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Harry Reid: ‘Republicans are addicted to Koch’

Senate Majority Leader Harry Reid (D-Nev.).
Senate Majority Leader Harry Reid (D-Nev.).

Senate Majority Leader Harry Reid (D-Nev.) continued his assault on the conservative Koch brothers on Tuesday, accusing them of trying to rig the American political system to their benefit and saying Republicans are "addicted to Koch."

Reid last week called the brothers -- Charles and David Koch -- "un-American" and continued in that vein Tuesday on the Senate floor.

"...What is un-American is when shadowy billionaires pour unlimited money into our democracy to rig the system to benefit themselves and the wealthiest one percent," Reid said, according to remarks from his office.

Reid added: "I believe in an America where economic opportunity is open to all. But based on their actions and the policies they promote, the Koch brothers seem to believe in an America where the system is rigged to benefit the very wealthy."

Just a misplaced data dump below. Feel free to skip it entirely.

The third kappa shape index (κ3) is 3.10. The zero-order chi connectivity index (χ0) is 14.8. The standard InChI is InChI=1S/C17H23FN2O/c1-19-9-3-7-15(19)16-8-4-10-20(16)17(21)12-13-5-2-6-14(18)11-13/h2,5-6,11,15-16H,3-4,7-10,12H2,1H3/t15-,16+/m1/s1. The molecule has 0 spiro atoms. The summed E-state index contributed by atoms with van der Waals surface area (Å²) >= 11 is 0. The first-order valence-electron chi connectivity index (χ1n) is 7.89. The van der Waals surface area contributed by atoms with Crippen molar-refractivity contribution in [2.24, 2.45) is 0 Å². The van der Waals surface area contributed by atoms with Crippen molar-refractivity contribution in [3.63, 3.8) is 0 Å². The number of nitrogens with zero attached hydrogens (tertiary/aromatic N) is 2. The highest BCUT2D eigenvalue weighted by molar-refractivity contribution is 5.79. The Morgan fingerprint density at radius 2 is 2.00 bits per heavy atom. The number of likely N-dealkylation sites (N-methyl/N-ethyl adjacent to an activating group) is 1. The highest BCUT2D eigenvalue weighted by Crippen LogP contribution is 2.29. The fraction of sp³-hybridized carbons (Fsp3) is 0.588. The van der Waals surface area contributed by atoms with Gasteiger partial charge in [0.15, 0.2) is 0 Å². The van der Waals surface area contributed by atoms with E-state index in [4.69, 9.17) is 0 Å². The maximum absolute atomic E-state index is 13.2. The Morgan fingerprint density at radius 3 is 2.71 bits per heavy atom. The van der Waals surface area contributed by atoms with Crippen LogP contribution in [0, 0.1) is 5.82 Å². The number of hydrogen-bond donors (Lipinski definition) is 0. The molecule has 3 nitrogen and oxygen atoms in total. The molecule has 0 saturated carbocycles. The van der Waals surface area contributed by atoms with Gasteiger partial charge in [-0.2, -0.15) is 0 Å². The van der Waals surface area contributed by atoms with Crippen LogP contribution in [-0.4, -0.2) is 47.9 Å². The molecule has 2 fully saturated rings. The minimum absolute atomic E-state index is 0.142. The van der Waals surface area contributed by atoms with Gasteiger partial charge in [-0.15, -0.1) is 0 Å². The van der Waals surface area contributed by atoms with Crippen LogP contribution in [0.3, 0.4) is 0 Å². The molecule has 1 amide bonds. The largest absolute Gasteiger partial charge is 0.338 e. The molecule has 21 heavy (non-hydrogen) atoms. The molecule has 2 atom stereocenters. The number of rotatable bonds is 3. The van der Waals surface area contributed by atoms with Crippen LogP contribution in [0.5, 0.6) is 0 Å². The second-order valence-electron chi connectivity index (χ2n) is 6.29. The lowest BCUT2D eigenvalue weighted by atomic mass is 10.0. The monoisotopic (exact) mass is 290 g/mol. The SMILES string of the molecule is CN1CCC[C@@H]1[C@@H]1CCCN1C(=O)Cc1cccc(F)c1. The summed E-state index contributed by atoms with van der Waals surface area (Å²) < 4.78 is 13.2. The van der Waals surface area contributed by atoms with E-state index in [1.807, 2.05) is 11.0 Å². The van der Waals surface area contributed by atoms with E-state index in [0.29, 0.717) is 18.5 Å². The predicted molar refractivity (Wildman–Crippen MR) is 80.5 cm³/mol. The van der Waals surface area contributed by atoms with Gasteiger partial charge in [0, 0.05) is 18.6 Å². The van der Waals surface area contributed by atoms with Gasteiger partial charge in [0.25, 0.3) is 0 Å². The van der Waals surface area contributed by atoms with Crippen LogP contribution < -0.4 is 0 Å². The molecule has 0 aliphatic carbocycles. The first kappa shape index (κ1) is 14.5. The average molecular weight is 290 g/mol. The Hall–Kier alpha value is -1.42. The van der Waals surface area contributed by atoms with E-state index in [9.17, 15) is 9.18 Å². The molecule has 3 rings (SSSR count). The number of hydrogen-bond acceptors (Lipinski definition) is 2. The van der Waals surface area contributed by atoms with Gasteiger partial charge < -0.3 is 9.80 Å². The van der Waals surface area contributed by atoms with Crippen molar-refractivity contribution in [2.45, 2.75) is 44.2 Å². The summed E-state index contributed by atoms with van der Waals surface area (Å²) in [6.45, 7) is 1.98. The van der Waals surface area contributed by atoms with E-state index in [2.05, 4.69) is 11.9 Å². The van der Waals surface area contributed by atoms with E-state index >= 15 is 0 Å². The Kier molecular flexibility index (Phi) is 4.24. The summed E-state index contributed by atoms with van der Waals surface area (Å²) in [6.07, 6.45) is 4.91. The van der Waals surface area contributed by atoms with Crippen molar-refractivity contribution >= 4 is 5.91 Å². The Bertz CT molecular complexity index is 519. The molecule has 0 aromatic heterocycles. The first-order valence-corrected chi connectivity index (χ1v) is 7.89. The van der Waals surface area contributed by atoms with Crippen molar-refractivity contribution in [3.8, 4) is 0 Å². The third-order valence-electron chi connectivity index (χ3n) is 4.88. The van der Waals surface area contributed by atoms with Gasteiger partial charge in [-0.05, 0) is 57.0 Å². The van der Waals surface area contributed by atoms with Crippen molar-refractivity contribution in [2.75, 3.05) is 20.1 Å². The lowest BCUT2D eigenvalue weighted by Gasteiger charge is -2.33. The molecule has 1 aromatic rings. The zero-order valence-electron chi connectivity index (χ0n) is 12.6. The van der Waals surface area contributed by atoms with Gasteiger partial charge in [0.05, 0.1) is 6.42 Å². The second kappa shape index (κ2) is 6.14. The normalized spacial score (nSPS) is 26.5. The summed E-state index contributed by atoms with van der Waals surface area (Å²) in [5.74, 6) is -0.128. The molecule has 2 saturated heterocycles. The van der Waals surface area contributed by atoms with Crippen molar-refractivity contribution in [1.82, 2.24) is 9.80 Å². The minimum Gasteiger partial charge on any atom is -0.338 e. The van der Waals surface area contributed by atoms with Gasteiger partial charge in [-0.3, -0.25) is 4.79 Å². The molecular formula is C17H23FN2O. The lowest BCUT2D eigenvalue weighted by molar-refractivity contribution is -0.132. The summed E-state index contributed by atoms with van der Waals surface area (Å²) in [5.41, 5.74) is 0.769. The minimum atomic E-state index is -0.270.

Reid also accused the GOP of selling out to the Kochs (pronounced "Cokes") and their deep pockets.

"And the Koch brothers are returning the favor with huge donations to Republican Senate candidates," Reid said. "Senate Republicans are addicted to Koch."

Reid said he wouldn't stop his verbal assault on the Koch brothers as long as they, in his words, continued to attempt to "buy America."

"And as long as the Koch brothers continue to spend hundreds of millions of dollars buying elections, I will continue to do all I can to expose their intentions," Reid said.

Update 4:26 p.m.: Koch Companies President and COO Philip Ellender responds with the following statement:

"This topic is worthy of vigorous dialogue and civil debate between people who exercise mutual respect for others with opposing viewpoints. We are disappointed that Senator Reid is attacking private citizens rather than the problems facing this nation."

Americans for Prosperity "wants to hold accountable" Democrats who support Obamacare. But how? The group's president, Tim Phillips explains. (Jeff Simon/The Washington Post)
Aaron Blake covers national politics and writes regularly for The Fix.



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